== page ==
Governor Adrian Orr says the Reserve Bank (RBNZ) will probe the impact of loose monetary policy on wealth and income inequality.
Orr made the comment on Wednesday evening in a wide ranging speech delivered via video conference to Australia National University in Canberra.
"Empirical studies globally looking at the overall net effects of looser monetary policy on wealth and income inequality have produced mixed results. While the necessary data is limited for New Zealand, we intend to push forward on this work in our research agenda...Issues arising from wealth and income inequality need to be understood and, if necessary, managed with the appropriate interventions," Orr said.
He noted that the impact of monetary policy decisions on wealth and income equality is "an important topic for considering overall economic wellbeing."
"As Janet Yellen recently noted, despite the fact that the tools of monetary policy are generally not well-suited to achieve distributional objectives, it is nevertheless important that policymakers understand and monitor the effects of macroeconomic developments on different groups within society."
"Here at the [Reserve] Bank we have undertaken an assessment of the international literature on the distributional impacts of monetary policy on wealth and income. Our work highlights that it is unclear whether looser monetary conditions (i.e., lower real interest rates) increase or decrease income and wealth inequality, on net. In theory, lower interest rates are capable of both, and empirical studies on this issue are inconclusive," Orr said.
Orr's comments come after Finance Minister Grant Robertson last week wrote to Orr proposing to require the RBNZ to “avoid unnecessary instability” in house prices, as it works to meet its inflation and employment targets. This comes with the RBNZ's moves to stimulate the economy and achieve its inflation and employment targets in the face of Covid-19 being widely seen as contributing to soaring house prices, and asset price inflation more broadly.
Additionally Orr said the RBNZ's dual monetary policy mandate of price stability and maximum sustainable employment, has ensured it remains cognisant of the impacts of its activities, and that its dual mandate is proving "welfare enhancing."
"Furthermore, Bank of England research shows that easier monetary policy after the Global Financial Crisis in 2009 had significant welfare benefits, making the majority of households better off," Orr said.
On unemployment Orr said "preliminary research" indicates employment downturns last a lot longer than economic output downturns. Thus even if economic activity picks up over 2021, "unemployment will remain elevated for quite some time."
He argued the RBNZ's easing of monetary conditions by lowering the Official Cash Rate to a record low of 0.25% and embarking on up to $100 billion of government and local government bond buying, has played a significant role in retaining jobs.
"When setting monetary conditions, the Monetary Policy Committee was kept aware of the Government’s fiscal policies’ purposes and desired impacts. We were thus able to calibrate our response appropriately. Coordination worked well," said Orr.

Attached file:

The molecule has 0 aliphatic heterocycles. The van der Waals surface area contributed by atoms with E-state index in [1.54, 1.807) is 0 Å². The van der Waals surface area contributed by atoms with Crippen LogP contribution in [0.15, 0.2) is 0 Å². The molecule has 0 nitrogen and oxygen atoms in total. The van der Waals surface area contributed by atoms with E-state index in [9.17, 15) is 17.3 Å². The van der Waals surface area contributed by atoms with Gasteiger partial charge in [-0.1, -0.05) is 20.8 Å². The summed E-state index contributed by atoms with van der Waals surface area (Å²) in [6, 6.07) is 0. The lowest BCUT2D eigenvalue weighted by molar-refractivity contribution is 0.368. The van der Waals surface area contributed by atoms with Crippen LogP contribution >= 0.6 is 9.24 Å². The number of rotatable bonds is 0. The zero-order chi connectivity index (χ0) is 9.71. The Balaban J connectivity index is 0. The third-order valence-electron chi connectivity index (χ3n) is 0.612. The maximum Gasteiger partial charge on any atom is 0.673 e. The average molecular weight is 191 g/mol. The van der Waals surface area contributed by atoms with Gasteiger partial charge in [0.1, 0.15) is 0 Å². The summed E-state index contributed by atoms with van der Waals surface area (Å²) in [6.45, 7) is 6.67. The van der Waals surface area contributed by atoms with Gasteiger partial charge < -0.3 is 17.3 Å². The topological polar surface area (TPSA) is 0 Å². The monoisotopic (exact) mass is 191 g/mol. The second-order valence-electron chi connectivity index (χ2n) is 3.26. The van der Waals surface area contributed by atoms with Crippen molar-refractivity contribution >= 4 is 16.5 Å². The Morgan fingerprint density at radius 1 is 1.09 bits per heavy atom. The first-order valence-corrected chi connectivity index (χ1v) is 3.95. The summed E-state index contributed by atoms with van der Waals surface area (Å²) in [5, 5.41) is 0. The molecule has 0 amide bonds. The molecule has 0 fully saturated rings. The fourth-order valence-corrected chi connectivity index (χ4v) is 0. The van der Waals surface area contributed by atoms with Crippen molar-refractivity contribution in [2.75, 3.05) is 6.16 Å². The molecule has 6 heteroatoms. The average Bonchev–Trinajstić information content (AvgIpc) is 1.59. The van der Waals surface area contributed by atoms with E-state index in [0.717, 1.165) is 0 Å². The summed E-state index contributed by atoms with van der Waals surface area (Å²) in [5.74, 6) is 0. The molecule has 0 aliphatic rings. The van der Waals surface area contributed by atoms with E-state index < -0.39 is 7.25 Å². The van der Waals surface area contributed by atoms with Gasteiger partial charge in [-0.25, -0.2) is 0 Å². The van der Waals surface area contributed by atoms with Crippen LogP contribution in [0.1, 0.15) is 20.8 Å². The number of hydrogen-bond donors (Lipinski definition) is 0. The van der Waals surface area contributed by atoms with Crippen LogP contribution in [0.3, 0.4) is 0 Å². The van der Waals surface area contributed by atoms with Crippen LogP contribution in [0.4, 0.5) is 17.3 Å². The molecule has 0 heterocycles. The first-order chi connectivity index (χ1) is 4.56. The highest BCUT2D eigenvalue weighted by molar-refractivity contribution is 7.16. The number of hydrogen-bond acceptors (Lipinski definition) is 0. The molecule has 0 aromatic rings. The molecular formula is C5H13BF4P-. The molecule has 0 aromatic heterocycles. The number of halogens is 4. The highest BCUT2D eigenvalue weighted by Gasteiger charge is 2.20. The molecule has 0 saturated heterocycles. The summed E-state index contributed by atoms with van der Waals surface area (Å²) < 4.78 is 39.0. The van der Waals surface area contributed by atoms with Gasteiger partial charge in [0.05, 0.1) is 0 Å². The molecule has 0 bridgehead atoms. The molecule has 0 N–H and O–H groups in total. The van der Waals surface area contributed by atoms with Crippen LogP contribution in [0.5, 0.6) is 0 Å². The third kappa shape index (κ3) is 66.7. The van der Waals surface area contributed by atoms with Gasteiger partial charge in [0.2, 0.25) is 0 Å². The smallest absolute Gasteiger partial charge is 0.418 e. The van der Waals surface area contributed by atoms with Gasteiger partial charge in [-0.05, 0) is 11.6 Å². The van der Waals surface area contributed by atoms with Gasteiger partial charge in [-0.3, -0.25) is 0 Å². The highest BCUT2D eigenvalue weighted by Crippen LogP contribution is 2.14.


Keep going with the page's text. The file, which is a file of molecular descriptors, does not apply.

"The most recent New Zealand data shows annual consumer price inflation currently at 1.4% (compared to our 1-3% target range) and the unemployment rate is at 5.3% (above our estimate consistent with maximum sustainable employment). We estimate that in the absence of our recent monetary policy actions, unemployment would be higher still (nearer 6.0%), inflation expectations would have continued to decline, and the New Zealand dollar trade-weighted exchange rate would have risen by around 7%. In other words, monetary policy has been effective to date in supporting both inflation and employment as intended – at least at the aggregate level."
Separately Orr said RBNZ research suggests the Government’s wage subsidy scheme improved job retention by about 2.5% of the total labour force. However, he warned that the full impact of closed borders is yet to be felt.
"The implications of closed international borders have meant that service export industries, such as tourism, will operate well below capacity for a prolonged period. This is despite what we are witnessing in New Zealand at present, with Kiwis enjoying ‘staycations’ as a substitute for international travel; relaxing in our own backyard."
"Demand for New Zealand’s education and tourism services is being significantly suppressed by fewer international arrivals. Prior to the COVID-19 outbreak, international tourism and education accounted for around 6% of nominal GDP. Receipts from these and other services fell 40% in the June quarter 2020, and are only being partially offset by increased local spending. This spending weakness will affect incomes in the wider economy for years to come. An early taste of this will occur in early 2021, when the seasonal influx of international tourists fails to show up at our doorstep," said Orr.
He concluded by saying it's important to have clarity and collaboration on government fiscal, RBNZ monetary and financial policy when considering equity and distributional aspects within an economy.
"Monetary policy decisions appropriately target aggregate measures – inflation and maximum sustainable employment – while being attuned to equity considerations of our policy actions. However, we do not have the tools to manage any desired equity implications of our actions. There are additional decision-makers and tools for such tasks. That said, these are complex and ambiguous issues, and at the Reserve Bank a lot of work is ongoing to understand the transmission mechanisms for, and the wider implications of, monetary policy, particularly in relation to the new suite of tools."